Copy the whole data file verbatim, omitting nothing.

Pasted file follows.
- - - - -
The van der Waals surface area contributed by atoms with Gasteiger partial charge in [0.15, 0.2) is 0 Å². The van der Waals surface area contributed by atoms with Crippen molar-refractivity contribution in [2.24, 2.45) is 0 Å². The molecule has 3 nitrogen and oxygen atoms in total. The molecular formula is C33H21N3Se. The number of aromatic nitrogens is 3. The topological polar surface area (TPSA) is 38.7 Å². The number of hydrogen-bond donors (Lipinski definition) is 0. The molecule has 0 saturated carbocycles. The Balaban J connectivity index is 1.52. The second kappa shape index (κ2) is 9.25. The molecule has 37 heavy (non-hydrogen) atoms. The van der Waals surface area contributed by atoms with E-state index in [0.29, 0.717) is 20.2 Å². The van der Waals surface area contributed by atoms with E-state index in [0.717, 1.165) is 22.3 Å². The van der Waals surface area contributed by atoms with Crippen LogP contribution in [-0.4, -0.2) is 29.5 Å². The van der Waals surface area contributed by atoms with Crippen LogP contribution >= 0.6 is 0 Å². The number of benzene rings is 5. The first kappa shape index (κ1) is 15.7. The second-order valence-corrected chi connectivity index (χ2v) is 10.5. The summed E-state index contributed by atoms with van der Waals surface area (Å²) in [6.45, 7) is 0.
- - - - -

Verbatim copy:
The van der Waals surface area contributed by atoms with Gasteiger partial charge in [0.15, 0.2) is 0 Å². The van der Waals surface area contributed by atoms with Crippen molar-refractivity contribution in [2.24, 2.45) is 0 Å². The molecule has 3 nitrogen and oxygen atoms in total. The molecular formula is C33H21N3Se. The number of aromatic nitrogens is 3. The topological polar surface area (TPSA) is 38.7 Å². The number of hydrogen-bond donors (Lipinski definition) is 0. The molecule has 0 saturated carbocycles. The Balaban J connectivity index is 1.52. The second kappa shape index (κ2) is 9.25. The molecule has 37 heavy (non-hydrogen) atoms. The van der Waals surface area contributed by atoms with E-state index in [0.29, 0.717) is 20.2 Å². The van der Waals surface area contributed by atoms with E-state index in [0.717, 1.165) is 22.3 Å². The van der Waals surface area contributed by atoms with Crippen LogP contribution in [-0.4, -0.2) is 29.5 Å². The van der Waals surface area contributed by atoms with Crippen LogP contribution >= 0.6 is 0 Å². The number of benzene rings is 5. The first kappa shape index (κ1) is 15.7. The second-order valence-corrected chi connectivity index (χ2v) is 10.5. The summed E-state index contributed by atoms with van der Waals surface area (Å²) in [6.45, 7) is 0.